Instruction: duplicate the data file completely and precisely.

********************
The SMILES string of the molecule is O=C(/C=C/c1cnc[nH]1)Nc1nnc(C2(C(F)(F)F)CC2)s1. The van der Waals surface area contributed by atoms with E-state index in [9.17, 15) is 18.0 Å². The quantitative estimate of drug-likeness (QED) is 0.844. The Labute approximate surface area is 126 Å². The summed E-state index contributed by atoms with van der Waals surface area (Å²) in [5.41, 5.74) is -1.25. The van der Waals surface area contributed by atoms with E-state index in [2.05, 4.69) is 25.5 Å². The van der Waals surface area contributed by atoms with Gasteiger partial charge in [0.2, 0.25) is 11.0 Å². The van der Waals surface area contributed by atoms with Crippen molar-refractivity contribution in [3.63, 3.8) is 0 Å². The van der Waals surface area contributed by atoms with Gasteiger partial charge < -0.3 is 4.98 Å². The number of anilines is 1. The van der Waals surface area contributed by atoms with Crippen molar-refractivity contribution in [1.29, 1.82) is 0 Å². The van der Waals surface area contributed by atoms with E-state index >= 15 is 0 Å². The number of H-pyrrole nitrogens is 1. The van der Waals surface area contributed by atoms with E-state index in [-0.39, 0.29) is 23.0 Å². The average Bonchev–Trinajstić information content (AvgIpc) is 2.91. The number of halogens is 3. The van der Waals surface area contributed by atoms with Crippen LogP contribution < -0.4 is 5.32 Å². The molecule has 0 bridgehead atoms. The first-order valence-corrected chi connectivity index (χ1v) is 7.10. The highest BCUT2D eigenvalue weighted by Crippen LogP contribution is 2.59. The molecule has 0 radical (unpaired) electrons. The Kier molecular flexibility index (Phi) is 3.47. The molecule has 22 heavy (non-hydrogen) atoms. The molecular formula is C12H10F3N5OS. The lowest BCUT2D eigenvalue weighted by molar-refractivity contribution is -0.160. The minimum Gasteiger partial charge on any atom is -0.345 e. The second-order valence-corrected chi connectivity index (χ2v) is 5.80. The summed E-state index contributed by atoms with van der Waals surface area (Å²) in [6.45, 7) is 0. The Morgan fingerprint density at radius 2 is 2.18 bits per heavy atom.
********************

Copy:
The SMILES string of the molecule is O=C(/C=C/c1cnc[nH]1)Nc1nnc(C2(C(F)(F)F)CC2)s1. The van der Waals surface area contributed by atoms with E-state index in [9.17, 15) is 18.0 Å². The quantitative estimate of drug-likeness (QED) is 0.844. The Labute approximate surface area is 126 Å². The summed E-state index contributed by atoms with van der Waals surface area (Å²) in [5.41, 5.74) is -1.25. The van der Waals surface area contributed by atoms with E-state index in [2.05, 4.69) is 25.5 Å². The van der Waals surface area contributed by atoms with Gasteiger partial charge in [0.2, 0.25) is 11.0 Å². The van der Waals surface area contributed by atoms with Crippen molar-refractivity contribution in [3.63, 3.8) is 0 Å². The van der Waals surface area contributed by atoms with Gasteiger partial charge < -0.3 is 4.98 Å². The number of anilines is 1. The van der Waals surface area contributed by atoms with Crippen molar-refractivity contribution in [1.29, 1.82) is 0 Å². The van der Waals surface area contributed by atoms with E-state index >= 15 is 0 Å². The number of H-pyrrole nitrogens is 1. The van der Waals surface area contributed by atoms with E-state index in [-0.39, 0.29) is 23.0 Å². The average Bonchev–Trinajstić information content (AvgIpc) is 2.91. The number of halogens is 3. The van der Waals surface area contributed by atoms with Crippen LogP contribution < -0.4 is 5.32 Å². The molecule has 0 bridgehead atoms. The first-order valence-corrected chi connectivity index (χ1v) is 7.10. The highest BCUT2D eigenvalue weighted by Crippen LogP contribution is 2.59. The molecule has 0 radical (unpaired) electrons. The Kier molecular flexibility index (Phi) is 3.47. The molecule has 22 heavy (non-hydrogen) atoms. The molecular formula is C12H10F3N5OS. The lowest BCUT2D eigenvalue weighted by molar-refractivity contribution is -0.160. The minimum Gasteiger partial charge on any atom is -0.345 e. The second-order valence-corrected chi connectivity index (χ2v) is 5.80. The summed E-state index contributed by atoms with van der Waals surface area (Å²) in [6.45, 7) is 0. The Morgan fingerprint density at radius 2 is 2.18 bits per heavy atom.